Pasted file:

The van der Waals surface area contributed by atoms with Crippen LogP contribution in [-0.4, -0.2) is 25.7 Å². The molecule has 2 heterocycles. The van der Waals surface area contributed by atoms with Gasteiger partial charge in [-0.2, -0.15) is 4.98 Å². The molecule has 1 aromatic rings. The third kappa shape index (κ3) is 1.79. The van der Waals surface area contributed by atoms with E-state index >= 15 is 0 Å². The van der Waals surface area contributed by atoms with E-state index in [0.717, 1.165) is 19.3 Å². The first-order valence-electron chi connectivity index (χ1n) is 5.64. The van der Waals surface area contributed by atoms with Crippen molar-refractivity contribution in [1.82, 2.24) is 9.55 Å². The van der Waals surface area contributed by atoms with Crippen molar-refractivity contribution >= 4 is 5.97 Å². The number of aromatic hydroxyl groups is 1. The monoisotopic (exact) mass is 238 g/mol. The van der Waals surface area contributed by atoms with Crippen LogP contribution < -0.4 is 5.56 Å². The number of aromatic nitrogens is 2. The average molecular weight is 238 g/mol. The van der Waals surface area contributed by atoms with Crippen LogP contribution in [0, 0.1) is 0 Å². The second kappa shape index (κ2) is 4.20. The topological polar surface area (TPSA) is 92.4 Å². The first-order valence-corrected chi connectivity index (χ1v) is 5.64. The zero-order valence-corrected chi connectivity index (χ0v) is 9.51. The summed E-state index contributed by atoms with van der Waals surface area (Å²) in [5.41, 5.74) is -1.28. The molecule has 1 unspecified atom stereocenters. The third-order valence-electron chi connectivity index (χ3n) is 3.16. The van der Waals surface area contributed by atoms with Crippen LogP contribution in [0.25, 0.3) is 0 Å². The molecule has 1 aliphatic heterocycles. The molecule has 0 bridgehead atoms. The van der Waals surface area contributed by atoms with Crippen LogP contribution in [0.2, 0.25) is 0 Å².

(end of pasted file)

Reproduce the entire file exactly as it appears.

The van der Waals surface area contributed by atoms with Crippen LogP contribution in [-0.4, -0.2) is 25.7 Å². The molecule has 2 heterocycles. The van der Waals surface area contributed by atoms with Gasteiger partial charge in [-0.2, -0.15) is 4.98 Å². The molecule has 1 aromatic rings. The third kappa shape index (κ3) is 1.79. The van der Waals surface area contributed by atoms with E-state index >= 15 is 0 Å². The van der Waals surface area contributed by atoms with E-state index in [0.717, 1.165) is 19.3 Å². The first-order valence-electron chi connectivity index (χ1n) is 5.64. The van der Waals surface area contributed by atoms with Crippen molar-refractivity contribution in [1.82, 2.24) is 9.55 Å². The van der Waals surface area contributed by atoms with Crippen molar-refractivity contribution >= 4 is 5.97 Å². The number of aromatic hydroxyl groups is 1. The monoisotopic (exact) mass is 238 g/mol. The van der Waals surface area contributed by atoms with Crippen LogP contribution < -0.4 is 5.56 Å². The number of aromatic nitrogens is 2. The average molecular weight is 238 g/mol. The van der Waals surface area contributed by atoms with Crippen LogP contribution in [0, 0.1) is 0 Å². The second kappa shape index (κ2) is 4.20. The topological polar surface area (TPSA) is 92.4 Å². The first-order valence-corrected chi connectivity index (χ1v) is 5.64. The zero-order valence-corrected chi connectivity index (χ0v) is 9.51. The summed E-state index contributed by atoms with van der Waals surface area (Å²) in [5.41, 5.74) is -1.28. The molecule has 1 unspecified atom stereocenters. The third-order valence-electron chi connectivity index (χ3n) is 3.16. The van der Waals surface area contributed by atoms with Crippen LogP contribution in [0.25, 0.3) is 0 Å². The molecule has 1 aliphatic heterocycles. The molecule has 0 bridgehead atoms. The van der Waals surface area contributed by atoms with Crippen LogP contribution in [0.2, 0.25) is 0 Å².